(WICHITA, Kan.) — Emotional testimony from families hoping to keep convicted killers behind bars. Several parole hearings were held in Wichita Tuesday.
But for many who testified,this year is different because of a change Governor Sam Brownback made last year. To save money, the Kansas Department of Corrections took over the duties of the parole board.
Tears were hard to hold back as Cathy Kessinger's family pled with the prisoner review board to keep her killer behind bars.
"She didn't know that for weeks, possibly months, that he was planning her murder and he carried it out," said Kessinger's mother Sandi Hutchins.
Kessinger was strangled in 1984 in a murder for hire plot by her husband,Bill. He is now up for parole again.
"I do have concerns," said Kessinger's sister-in-law Sondra Hutchins. "But I hope to God that they do the right thing and that is leave him where he belongs."
They weren't the only family of a murder victim to testify Tuesday.
"Do not let time somehow diminish what occurred on May 8th, 1979," said Jan Colvin, the sister of murder victim Kay Robinson. "The horrific crimes that were committed then are just as real today, nothing has changed but time."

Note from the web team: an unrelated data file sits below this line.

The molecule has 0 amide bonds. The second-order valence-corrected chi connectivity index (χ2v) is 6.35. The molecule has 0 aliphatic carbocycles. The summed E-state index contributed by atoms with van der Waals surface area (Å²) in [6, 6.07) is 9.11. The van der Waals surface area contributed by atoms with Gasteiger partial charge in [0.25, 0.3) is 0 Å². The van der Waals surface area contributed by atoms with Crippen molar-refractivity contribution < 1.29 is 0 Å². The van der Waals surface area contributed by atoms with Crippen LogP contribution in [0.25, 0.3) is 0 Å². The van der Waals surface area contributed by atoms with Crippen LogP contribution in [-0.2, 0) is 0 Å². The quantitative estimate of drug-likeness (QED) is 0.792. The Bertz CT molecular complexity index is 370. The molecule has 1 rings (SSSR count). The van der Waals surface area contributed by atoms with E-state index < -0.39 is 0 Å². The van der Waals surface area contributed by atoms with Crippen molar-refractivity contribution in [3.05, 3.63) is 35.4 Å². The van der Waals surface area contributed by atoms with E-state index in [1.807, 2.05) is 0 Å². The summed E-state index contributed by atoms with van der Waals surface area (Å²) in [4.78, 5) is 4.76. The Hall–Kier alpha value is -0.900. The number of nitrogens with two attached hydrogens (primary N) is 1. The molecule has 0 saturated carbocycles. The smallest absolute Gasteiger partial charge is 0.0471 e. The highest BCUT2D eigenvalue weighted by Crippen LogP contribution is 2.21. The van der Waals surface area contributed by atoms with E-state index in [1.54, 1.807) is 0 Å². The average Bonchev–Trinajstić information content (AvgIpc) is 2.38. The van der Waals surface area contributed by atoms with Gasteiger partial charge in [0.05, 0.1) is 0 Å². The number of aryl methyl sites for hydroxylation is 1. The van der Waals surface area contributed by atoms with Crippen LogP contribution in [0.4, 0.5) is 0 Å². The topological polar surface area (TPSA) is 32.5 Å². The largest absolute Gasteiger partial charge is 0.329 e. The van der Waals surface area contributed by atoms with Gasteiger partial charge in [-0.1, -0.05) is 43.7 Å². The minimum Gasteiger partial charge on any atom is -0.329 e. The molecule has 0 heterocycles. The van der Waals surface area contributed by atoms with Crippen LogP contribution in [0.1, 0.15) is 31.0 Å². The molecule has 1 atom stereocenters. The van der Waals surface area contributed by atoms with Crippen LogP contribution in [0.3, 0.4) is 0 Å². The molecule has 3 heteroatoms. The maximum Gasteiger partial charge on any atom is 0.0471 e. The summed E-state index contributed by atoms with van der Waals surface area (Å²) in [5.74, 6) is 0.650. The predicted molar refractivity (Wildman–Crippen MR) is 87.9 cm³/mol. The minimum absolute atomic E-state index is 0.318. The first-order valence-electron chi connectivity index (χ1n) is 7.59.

Robinson was raped and murdered in Augusta 33 years ago. Her killer is also up for parole.
This isn't the first time these victims have been to a parole hearing, but the people they are testifying to are different.
Last year Governor Sam Brownback got rid of the State's independent parole board and replaced it with a 3-person "prisoner review board". All work for the department of corrections.
The move saved the State a half million dollars, but some are concerned it will also change the parole process
"Before when we have gone up its usually before the same people," said Sondra Hutchins. "They've known our story, they've heard us, they've seen us. These individuals don't know us."
Hutchins won't know if the testimony convinced board members until they make a decision, which could come next month. But she and others hope the convicted killers in question stay behind bars.
"Its just to protect our families, and to protect everyone else who is out there," Hutchins said.
If parole is granted, the inmates could be out of prison sometime in May. Some members of their families also testified Tuesday on the inmate's behalf.
New prisoner review board takes over.